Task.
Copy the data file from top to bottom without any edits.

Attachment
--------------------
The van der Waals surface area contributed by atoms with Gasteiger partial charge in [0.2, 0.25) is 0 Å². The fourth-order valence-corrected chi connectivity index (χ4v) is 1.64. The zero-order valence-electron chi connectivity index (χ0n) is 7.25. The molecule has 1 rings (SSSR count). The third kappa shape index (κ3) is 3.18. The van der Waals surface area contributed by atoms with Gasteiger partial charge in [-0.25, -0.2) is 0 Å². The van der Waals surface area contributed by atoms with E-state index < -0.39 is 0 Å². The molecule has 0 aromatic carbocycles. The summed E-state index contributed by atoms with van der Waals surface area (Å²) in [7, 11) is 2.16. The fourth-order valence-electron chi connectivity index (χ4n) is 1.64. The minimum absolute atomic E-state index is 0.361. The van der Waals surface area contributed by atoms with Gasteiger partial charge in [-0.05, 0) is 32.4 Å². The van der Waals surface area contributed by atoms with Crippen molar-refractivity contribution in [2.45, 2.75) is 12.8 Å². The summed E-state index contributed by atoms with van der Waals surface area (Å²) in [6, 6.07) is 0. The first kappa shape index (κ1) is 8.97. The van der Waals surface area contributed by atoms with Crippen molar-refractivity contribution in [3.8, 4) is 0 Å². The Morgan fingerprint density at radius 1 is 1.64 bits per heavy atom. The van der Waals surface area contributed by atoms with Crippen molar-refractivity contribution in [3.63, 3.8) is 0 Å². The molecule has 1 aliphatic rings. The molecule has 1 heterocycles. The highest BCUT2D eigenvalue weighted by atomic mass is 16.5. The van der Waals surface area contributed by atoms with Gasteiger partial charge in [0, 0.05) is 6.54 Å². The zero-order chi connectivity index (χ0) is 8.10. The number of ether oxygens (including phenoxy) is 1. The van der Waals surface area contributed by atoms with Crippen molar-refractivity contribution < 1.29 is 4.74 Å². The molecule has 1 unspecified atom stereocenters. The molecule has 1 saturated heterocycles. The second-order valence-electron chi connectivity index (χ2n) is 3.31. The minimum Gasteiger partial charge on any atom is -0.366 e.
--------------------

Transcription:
The van der Waals surface area contributed by atoms with Gasteiger partial charge in [0.2, 0.25) is 0 Å². The fourth-order valence-corrected chi connectivity index (χ4v) is 1.64. The zero-order valence-electron chi connectivity index (χ0n) is 7.25. The molecule has 1 rings (SSSR count). The third kappa shape index (κ3) is 3.18. The van der Waals surface area contributed by atoms with Gasteiger partial charge in [-0.25, -0.2) is 0 Å². The van der Waals surface area contributed by atoms with E-state index < -0.39 is 0 Å². The molecule has 0 aromatic carbocycles. The summed E-state index contributed by atoms with van der Waals surface area (Å²) in [7, 11) is 2.16. The fourth-order valence-electron chi connectivity index (χ4n) is 1.64. The minimum absolute atomic E-state index is 0.361. The van der Waals surface area contributed by atoms with Gasteiger partial charge in [-0.05, 0) is 32.4 Å². The van der Waals surface area contributed by atoms with Crippen molar-refractivity contribution in [2.45, 2.75) is 12.8 Å². The summed E-state index contributed by atoms with van der Waals surface area (Å²) in [6, 6.07) is 0. The first kappa shape index (κ1) is 8.97. The van der Waals surface area contributed by atoms with Crippen molar-refractivity contribution in [3.8, 4) is 0 Å². The Morgan fingerprint density at radius 1 is 1.64 bits per heavy atom. The van der Waals surface area contributed by atoms with Crippen molar-refractivity contribution in [3.63, 3.8) is 0 Å². The molecule has 1 aliphatic rings. The molecule has 1 heterocycles. The highest BCUT2D eigenvalue weighted by atomic mass is 16.5. The van der Waals surface area contributed by atoms with Gasteiger partial charge in [0, 0.05) is 6.54 Å². The zero-order chi connectivity index (χ0) is 8.10. The number of ether oxygens (including phenoxy) is 1. The van der Waals surface area contributed by atoms with Crippen molar-refractivity contribution < 1.29 is 4.74 Å². The molecule has 1 unspecified atom stereocenters. The molecule has 1 saturated heterocycles. The second-order valence-electron chi connectivity index (χ2n) is 3.31. The minimum Gasteiger partial charge on any atom is -0.366 e.